Two players, A (in the scanner) and B, interacted anonymously with each other. Each knew that he was facing a human player. Player A received an endowment of 100 money units (MUs), which he could distribute freely between himself and player B. In the control [no punishment] condition, which resembles a dictator game, B was a passive recipient of A’s monetary transfer. In contrast, B could punish A in the punishment condition after having been informed of the latter’s decision. Each player received an additional endowment of 25 MUs in both conditions, for reasons of fairness and to make punishment possible. In the punishment condition, B could spend all or part of this amount to reduce A’s earnings; every MU B invested into punishment led to a reduction of A’s earnings by 5 MUs. ... Thus, the punishment condition resembles an ultimatum game, with the exception that player B has a larger set of available punishment actions.
Quite a few neuroimaging experiments have scanned subjects during the performance of those types of tasks (reviewed in Sanfey et al., 2006), 2 so what's different about the current paper? [besides its wild extrapolations to when the Vandals invaded and looted Rome, when the police went on strike in Liverpool and Montreal, and when ATM robberies in New York increased on September 11, 2001.]
...although important work examining the neural bases of economic choice, social cognition, moral judgment, social cooperation, and social punishment exists [NOTE: 16 references deleted for readability], the brain systems involved in forced norm compliance still remain unknown. In particular, the previous literature on social punishment examines the neural circuitry involved in the decision to punish whereas our work focuses on the neural circuitry involved in the processing and the response to punishment threats that are associated with norm violations.
So, what was predicted, and what were the results?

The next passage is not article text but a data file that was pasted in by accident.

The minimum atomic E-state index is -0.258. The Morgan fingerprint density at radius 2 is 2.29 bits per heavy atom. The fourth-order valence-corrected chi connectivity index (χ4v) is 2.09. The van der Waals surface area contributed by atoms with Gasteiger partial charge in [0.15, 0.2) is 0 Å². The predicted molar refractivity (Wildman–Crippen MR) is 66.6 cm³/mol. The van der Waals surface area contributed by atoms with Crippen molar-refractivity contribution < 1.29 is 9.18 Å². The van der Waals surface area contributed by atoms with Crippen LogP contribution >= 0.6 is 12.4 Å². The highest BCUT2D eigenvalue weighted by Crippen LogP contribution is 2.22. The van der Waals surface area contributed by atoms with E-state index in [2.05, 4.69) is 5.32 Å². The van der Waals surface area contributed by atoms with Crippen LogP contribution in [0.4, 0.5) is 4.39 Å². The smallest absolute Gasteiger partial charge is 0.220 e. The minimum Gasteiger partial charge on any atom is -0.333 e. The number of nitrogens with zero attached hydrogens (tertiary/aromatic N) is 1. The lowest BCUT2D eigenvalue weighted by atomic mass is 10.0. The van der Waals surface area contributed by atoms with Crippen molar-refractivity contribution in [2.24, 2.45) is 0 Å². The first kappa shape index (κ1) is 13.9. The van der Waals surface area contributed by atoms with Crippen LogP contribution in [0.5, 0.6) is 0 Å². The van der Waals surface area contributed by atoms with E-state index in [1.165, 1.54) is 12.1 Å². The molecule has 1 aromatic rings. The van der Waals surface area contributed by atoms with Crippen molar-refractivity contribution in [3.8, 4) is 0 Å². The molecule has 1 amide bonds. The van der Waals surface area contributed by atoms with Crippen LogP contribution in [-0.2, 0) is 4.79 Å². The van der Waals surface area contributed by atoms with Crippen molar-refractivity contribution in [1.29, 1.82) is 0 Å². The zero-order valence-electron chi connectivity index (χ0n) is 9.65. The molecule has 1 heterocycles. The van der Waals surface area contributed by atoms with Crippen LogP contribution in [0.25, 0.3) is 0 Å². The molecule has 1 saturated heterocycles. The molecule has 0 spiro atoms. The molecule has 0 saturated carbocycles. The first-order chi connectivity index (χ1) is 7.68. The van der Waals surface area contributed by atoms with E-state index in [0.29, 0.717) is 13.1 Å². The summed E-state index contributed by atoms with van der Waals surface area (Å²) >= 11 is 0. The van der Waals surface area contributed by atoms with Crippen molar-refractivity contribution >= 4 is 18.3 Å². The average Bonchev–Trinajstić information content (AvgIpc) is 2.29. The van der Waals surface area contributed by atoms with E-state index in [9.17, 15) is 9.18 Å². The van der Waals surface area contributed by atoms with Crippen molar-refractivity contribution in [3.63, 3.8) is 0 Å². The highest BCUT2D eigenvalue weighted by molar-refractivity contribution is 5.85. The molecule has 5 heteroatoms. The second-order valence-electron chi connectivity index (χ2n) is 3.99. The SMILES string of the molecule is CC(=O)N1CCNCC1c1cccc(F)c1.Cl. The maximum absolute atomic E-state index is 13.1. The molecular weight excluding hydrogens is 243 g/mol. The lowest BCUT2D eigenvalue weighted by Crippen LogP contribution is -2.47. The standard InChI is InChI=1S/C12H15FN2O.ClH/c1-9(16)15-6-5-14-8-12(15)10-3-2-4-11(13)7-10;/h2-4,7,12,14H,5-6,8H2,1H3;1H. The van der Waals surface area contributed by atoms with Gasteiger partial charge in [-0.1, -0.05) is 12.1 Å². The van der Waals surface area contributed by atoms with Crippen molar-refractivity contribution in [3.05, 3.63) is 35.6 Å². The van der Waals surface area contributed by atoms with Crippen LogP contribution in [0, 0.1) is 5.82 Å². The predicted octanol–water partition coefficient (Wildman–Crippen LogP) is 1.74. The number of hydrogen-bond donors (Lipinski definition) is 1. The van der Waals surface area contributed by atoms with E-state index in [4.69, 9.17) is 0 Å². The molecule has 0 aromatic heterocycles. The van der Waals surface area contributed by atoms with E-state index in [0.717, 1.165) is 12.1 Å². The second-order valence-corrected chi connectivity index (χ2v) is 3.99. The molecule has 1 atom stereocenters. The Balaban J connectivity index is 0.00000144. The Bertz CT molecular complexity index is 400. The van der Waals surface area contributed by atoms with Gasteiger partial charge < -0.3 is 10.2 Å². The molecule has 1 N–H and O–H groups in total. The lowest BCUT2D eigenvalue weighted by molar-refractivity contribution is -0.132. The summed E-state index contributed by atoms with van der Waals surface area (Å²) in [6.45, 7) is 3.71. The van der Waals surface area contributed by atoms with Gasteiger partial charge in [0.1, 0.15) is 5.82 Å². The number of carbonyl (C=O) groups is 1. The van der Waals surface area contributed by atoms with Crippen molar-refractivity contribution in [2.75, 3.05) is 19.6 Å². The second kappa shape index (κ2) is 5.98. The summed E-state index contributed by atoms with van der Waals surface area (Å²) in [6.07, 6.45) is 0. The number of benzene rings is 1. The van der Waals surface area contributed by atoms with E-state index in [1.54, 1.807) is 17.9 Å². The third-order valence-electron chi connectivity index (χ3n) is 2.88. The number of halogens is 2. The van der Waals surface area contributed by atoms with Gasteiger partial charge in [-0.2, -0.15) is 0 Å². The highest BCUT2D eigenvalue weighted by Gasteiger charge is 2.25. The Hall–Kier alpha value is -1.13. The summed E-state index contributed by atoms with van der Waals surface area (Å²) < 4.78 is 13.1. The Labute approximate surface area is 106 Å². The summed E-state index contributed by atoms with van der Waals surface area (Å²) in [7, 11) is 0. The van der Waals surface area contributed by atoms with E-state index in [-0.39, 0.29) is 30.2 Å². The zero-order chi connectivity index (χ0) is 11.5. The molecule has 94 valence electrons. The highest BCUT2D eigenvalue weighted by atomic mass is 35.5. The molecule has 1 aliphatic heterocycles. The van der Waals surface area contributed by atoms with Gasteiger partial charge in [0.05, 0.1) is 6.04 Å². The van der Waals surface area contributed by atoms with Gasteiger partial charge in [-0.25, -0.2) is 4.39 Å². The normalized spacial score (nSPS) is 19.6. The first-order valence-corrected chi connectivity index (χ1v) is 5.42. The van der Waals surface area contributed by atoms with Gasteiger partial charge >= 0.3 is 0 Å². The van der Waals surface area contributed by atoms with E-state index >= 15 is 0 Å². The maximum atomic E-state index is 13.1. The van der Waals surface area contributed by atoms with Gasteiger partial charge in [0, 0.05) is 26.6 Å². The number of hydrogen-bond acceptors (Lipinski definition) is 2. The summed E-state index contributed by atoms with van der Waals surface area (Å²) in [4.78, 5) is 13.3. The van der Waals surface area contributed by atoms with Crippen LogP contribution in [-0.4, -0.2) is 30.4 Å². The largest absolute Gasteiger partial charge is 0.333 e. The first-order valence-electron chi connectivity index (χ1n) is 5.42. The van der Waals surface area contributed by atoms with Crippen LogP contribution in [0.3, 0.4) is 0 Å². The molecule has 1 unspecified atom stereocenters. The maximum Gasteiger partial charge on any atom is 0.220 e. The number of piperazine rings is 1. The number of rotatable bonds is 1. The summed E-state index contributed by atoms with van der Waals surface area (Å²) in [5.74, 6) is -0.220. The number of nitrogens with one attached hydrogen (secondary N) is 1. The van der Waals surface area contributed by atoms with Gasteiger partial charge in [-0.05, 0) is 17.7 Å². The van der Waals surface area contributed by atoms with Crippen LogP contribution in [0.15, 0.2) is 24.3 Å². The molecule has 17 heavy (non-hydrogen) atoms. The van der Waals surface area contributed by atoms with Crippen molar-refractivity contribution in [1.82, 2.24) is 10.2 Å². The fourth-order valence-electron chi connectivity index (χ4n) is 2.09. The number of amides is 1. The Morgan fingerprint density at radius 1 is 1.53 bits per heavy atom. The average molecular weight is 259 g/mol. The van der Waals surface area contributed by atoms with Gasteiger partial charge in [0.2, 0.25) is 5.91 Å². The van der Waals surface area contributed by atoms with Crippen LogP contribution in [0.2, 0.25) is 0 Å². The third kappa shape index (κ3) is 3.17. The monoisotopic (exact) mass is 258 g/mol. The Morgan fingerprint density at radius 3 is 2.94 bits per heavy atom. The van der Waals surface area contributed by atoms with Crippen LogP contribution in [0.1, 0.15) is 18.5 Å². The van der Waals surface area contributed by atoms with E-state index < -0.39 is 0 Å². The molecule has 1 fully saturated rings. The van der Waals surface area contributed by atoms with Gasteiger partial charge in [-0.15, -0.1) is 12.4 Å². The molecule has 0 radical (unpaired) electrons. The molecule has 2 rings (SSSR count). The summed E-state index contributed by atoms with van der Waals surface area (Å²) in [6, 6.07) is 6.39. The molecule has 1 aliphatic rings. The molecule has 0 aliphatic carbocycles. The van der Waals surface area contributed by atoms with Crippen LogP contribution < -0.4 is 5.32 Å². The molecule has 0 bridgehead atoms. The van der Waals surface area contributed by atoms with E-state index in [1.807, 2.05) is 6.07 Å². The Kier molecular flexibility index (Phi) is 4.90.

We therefore conjectured that during the decision phase, lateral prefrontal areas such as the dorsolateral prefrontal cortex (DLPFC), or the ventrolateral prefrontal cortex (VLPFC), which have been shown to be reliably involved in cognitive control and the inhibition of prepotent responses, will be more strongly activated in the punishment condition.
. . .

In the punishment condition player A also has to evaluate the sanctioning threat. Several studies suggest lateral orbitofrontal cortex (OFC) involvement in the evaluation of punishing stimuli that may lead to behavioral changes. These findings
led to the conjecture that the OFC might be more strongly activated in the punishment condition.
Previous transcranial magnetic stimulation (TMS) studies have shown that when the normal functioning of right DLPFC is transiently disrupted, participants accept a higher proportion of unfair offers (van't Wout et al., 2005; Knoch et al., 2006), so in general we know this region is important for decision-making in these types of tasks. In my view, what's most interesting is a brain region that was not activated (and not even mentioned by name in the entire paper): the anterior cingulate cortex, which has been associated with those same cognitive control functions described above. Why? We'll never know. Instead, as predicted, bilateral DLPFC, VLPFC, and OFC showed larger hemodynamic responses in the punishment condition than in the no punishment condition. Additionally, activitions in the right DLPFC and the Machiavellian lateral OFC were positively correlated with social norm compliance [the insula was also Machiavellian]. How were Machiavellian tendencies assessed, you ask? Before scanning, participants completed the Machiavelli questionnaire [not that this might have influenced their behavior in the study, oh no].

Interestingly, a brand new paper in Science (Jensen et al., 2007) demonstrated that chimpanzees (Pan troglodytes) behave rationally (i.e., according to models of rational economic decision making) in the ultimatum game: they do not reject unfair offers to punish the bad player. Unlike humans.

And what about Gage?


from Fig. 5 of Damasio et al. (1994): the white blobs indicate the estimated trajectory of the metal bar. The areas spared by the iron are highlighted in color: Broca, yellow; motor, red; somatosensory, blue; Wernicke, green.